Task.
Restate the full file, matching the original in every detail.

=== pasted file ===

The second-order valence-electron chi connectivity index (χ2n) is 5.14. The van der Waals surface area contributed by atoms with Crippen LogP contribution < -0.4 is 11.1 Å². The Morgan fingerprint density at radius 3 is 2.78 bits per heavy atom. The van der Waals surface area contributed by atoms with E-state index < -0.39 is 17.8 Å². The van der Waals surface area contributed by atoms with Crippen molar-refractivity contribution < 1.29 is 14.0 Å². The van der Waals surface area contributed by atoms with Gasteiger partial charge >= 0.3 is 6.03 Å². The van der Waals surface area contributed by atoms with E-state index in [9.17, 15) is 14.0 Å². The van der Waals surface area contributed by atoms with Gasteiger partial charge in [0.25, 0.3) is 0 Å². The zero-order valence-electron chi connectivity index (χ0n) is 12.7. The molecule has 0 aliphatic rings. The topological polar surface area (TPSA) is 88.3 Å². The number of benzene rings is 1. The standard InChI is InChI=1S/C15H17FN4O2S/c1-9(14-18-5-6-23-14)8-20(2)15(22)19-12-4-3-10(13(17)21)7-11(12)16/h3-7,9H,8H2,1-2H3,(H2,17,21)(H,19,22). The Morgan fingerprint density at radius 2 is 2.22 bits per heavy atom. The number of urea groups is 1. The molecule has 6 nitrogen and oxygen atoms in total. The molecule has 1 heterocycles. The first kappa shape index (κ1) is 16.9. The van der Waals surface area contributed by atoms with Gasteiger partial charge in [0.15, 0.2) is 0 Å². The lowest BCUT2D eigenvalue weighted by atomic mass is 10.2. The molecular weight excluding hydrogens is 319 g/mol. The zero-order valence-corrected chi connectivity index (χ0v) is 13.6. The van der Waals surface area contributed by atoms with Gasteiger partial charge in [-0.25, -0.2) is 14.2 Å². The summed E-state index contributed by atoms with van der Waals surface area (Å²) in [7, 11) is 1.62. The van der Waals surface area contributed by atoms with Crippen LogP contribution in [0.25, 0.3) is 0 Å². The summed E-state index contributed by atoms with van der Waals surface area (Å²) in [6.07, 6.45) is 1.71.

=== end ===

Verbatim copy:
The second-order valence-electron chi connectivity index (χ2n) is 5.14. The van der Waals surface area contributed by atoms with Crippen LogP contribution < -0.4 is 11.1 Å². The Morgan fingerprint density at radius 3 is 2.78 bits per heavy atom. The van der Waals surface area contributed by atoms with E-state index < -0.39 is 17.8 Å². The van der Waals surface area contributed by atoms with Crippen molar-refractivity contribution < 1.29 is 14.0 Å². The van der Waals surface area contributed by atoms with Gasteiger partial charge >= 0.3 is 6.03 Å². The van der Waals surface area contributed by atoms with E-state index in [9.17, 15) is 14.0 Å². The van der Waals surface area contributed by atoms with Gasteiger partial charge in [0.25, 0.3) is 0 Å². The zero-order valence-electron chi connectivity index (χ0n) is 12.7. The molecule has 0 aliphatic rings. The topological polar surface area (TPSA) is 88.3 Å². The number of benzene rings is 1. The standard InChI is InChI=1S/C15H17FN4O2S/c1-9(14-18-5-6-23-14)8-20(2)15(22)19-12-4-3-10(13(17)21)7-11(12)16/h3-7,9H,8H2,1-2H3,(H2,17,21)(H,19,22). The Morgan fingerprint density at radius 2 is 2.22 bits per heavy atom. The number of urea groups is 1. The molecule has 6 nitrogen and oxygen atoms in total. The molecule has 1 heterocycles. The first kappa shape index (κ1) is 16.9. The van der Waals surface area contributed by atoms with Gasteiger partial charge in [0.15, 0.2) is 0 Å². The lowest BCUT2D eigenvalue weighted by atomic mass is 10.2. The molecular weight excluding hydrogens is 319 g/mol. The zero-order valence-corrected chi connectivity index (χ0v) is 13.6. The van der Waals surface area contributed by atoms with Gasteiger partial charge in [-0.25, -0.2) is 14.2 Å². The summed E-state index contributed by atoms with van der Waals surface area (Å²) in [7, 11) is 1.62. The van der Waals surface area contributed by atoms with Crippen LogP contribution in [0.25, 0.3) is 0 Å². The summed E-state index contributed by atoms with van der Waals surface area (Å²) in [6.07, 6.45) is 1.71.